Chahed, Islamists and the Tunisian electoral calculus
Eight months before presidential and legislative elections, tension has become the dominant feature of the political scene in Tunisia.
The Ennahda Movement is divided between maintaining the government of Tunisian Prime Minister Youssef Chahed or replacing it with nonpartisan technocrats to ensure the fair organisation of the coming elections.
The latter scenario happened during the 2011 elections when Beji Caid Essebsi, the current Tunisian president, was head of the government and in the 2014 elections with Mehdi Jomaa’s government.
When Ennahda President Rached Ghannouchi said there had been consultations about forming a new government he was sending a coded message that Chahed would surely pick up. The first line of that message tells Chahed that his government’s survival depends on Ennahda’s mood and Ennahda has one condition.
That emerged after the meeting of Ennahda’s political bureau, which reiterated its rejection of any attempt to use the means of the state for partisan purposes.
What Ennahda was alluding to was Tahya Tounes (“Long live Tunisia”), which was recently formed by activists who, mostly, had abandoned Nidaa Tounes and who support Chahed. Much of Ennahda’s leadership was hoping to strike an alliance with Tahya Tounes after the elections to replace their entente with Nidaa Tounes.
Ennahda worked with Nidaa Tounes after the 2014 elections but dropped it once its usefulness was consumed. By adopting a systematic penetration of Nidaa Tounes, Ennahda practically finished it off. Nidaa Tounes is but a shadow of its former self, unable to pick up what remains of its scattered ranks.
Ennahda views Chahed’s new political project as the largest gathering of its opponents. It was able to learn what was being said in Tahya Tounes leadership meetings, including discussions of working against Ennahda after winning the next elections.
Chahed also received a full report on what was said during a meeting of Ennahda’s Shura Council. The report sparked widespread controversy because it was the first breach of the strict secrecy of the meetings of the Islamist party.
Ennahda said it has proof that those running Chahed’s project are abusing state authority and means for partisan purposes. Caid Essebsi said it clearly in his interview with The Arab Weekly that Tunisians love whoever is in power and therefore will always seek him out, even if he does not go to them himself. Ennahda also believes that.
Chahed is more than certain of that truth and that is why he sees his position as the head of the government is the only guarantee for him to achieve positive results in the upcoming elections.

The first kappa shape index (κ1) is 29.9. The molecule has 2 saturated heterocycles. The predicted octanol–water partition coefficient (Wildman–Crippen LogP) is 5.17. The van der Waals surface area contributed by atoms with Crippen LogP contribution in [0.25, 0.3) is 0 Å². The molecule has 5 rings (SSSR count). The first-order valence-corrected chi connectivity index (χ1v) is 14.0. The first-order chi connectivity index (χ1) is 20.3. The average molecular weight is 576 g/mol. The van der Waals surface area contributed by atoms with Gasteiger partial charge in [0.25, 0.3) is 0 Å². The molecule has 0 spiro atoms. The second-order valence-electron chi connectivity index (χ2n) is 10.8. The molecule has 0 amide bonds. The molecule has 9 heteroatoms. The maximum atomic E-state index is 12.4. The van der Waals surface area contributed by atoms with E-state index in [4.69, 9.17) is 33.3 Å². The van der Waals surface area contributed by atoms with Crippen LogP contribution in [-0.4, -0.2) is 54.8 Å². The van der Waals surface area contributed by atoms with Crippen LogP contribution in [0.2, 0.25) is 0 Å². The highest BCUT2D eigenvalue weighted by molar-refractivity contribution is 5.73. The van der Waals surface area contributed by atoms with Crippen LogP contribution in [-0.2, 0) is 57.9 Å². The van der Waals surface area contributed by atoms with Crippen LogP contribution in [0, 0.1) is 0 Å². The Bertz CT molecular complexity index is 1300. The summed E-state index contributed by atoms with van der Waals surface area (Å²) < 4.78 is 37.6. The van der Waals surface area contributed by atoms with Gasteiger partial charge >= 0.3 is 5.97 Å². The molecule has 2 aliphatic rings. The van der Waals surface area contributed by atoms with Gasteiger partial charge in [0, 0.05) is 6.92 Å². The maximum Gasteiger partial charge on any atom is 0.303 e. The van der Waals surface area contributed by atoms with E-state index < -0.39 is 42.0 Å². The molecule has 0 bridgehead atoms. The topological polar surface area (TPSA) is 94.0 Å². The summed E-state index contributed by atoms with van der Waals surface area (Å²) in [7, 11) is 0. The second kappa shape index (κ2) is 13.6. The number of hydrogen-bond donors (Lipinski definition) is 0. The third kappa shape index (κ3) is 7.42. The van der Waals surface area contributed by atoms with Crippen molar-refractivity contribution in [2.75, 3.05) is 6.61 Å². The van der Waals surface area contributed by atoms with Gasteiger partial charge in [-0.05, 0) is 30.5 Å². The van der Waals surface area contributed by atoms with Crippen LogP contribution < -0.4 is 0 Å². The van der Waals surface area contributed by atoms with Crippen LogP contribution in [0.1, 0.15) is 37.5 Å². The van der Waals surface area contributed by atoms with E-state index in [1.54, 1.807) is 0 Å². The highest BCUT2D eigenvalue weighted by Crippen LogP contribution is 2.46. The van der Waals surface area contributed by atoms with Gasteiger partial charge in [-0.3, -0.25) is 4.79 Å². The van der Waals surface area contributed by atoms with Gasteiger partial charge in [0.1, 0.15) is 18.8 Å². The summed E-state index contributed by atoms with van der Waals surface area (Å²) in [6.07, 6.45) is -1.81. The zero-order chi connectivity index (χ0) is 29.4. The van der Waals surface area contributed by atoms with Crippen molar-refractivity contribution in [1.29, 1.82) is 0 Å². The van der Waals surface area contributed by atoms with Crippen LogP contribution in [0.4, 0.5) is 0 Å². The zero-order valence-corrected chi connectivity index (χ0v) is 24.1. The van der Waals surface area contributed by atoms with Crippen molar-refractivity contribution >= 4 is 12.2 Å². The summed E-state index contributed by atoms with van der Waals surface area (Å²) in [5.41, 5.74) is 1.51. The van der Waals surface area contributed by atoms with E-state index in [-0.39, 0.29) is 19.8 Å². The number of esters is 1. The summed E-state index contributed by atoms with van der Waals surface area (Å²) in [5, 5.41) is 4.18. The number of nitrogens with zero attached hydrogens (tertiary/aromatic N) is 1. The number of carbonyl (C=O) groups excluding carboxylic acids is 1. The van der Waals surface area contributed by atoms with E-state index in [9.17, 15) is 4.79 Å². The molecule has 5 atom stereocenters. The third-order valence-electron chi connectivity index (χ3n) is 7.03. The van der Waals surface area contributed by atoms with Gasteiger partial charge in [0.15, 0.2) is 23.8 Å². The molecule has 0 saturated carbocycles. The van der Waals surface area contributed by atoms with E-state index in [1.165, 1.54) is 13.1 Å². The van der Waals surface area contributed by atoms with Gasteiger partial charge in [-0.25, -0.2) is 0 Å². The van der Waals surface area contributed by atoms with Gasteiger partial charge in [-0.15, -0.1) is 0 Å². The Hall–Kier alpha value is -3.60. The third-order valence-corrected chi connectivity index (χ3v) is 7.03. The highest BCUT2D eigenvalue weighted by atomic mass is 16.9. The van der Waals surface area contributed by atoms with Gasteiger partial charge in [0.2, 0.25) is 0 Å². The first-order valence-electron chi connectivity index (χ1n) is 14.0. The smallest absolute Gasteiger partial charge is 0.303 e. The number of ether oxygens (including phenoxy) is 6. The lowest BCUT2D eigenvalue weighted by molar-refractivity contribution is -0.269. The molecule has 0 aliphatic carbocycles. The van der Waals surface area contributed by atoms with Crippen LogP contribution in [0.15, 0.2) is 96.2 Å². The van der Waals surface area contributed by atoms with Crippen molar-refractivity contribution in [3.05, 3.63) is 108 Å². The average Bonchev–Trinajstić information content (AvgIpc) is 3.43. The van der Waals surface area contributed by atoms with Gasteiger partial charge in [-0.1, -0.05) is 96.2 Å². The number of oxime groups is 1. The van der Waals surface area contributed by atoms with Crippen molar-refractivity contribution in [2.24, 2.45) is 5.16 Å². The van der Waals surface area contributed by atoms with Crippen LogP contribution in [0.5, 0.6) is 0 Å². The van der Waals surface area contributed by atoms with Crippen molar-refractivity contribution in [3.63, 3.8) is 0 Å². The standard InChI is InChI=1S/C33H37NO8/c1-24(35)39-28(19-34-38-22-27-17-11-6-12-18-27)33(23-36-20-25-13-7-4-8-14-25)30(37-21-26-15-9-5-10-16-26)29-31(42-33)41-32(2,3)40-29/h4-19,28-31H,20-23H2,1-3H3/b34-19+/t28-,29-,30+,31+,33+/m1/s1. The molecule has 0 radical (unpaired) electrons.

If, however, he and his government are removed, he would be abandoned and many would seek an appointment with Nidaa Tounes leader Hafedh Caid Essebsi, hoping to be accepted back into the party and securing a place on the party’s electoral lists. They won’t forget to appeal to Beji Caid Essebsi to run for a second term as president.
Then again, all that enthusiasm might not be enough to save Nidaa Tounes’s chances in the elections. True, Caid Essebsi’s party won the 2014 vote, in part because of its anti-political Islam and anti-Ennahda stance. Once it won the elections, however, Nidaa Tounes turned around and struck an alliance with Ennahda, which, in the end, led to its downfall.
The best proof was the scandalous result in the partial legislative elections for the seat of the representative of the Tunisian community in Germany. The Nidaa Tounes candidate couldn’t even muster 100 votes. The party also slipped significantly in the municipal elections even though the government and its head were in the front row of the party’s campaign.
Can Caid Essebsi regain the trust of his voters and especially that of the 1 million women who voted for him in 2014?
Contrary to what some say, Caid Essebsi won’t regain that trust through his proposed law instituting equality in inheritance. He can do it only by harassing and besieging Ennahda. For that purpose, he would invoke many of the sensitive files of the Tunisian National Security Council regarding Ennahda’s rumoured secret security apparatus, political assassinations and recruiting and sending Tunisians to fight in Syria and other hotbeds.
These sensitive files, however, might turn out to be worthless if Nidaa Tounes continues its downfall and if Chahed remains prime minister during the march towards the elections, regardless of whether Tahya Tounes turns out to be abusing the means of the state.
Some of Ennahda’s leading personalities, especially those in on some secrets, do not want to see Nidaa Tounes rise again nor do they wish for Caid Essebsi to win a second term as president. What they want is another big rival under whose wing they can find shelter.
It looks unlikely that Ennahda will abandon Chahed but this does not prevent Ennahda from trying to secure concessions from Chahed, such as barring from Tahya Tounes those it describes as “the exclusionists,” allowing it to move with ease in all of its positions of power, continuing to protect it from dangerous accusations levied against it, especially by the leftist opposition, and continuing to cooperate with it in parliament so it can push its agenda forward.
Undoubtedly, Chahed has become expert at political manoeuvring since rebelling against Caid Essebsi and Nidaa Tounes, refusing to let them manipulate him. He has started seeing the big picture and proved his tactical abilities. Ennahda is quite adept at steering in hot waters with nerves of steel and at being pragmatic in pursuit of its goals.
Both know what the opposite side wants and everybody can look forward to hot bouts between them. The fact remains that each side needs the other for its survival, at least for the time being.
So, let’s wait and see what secrets, interests, schemes and surprises come until Tunisians are given the chance to vote next fall.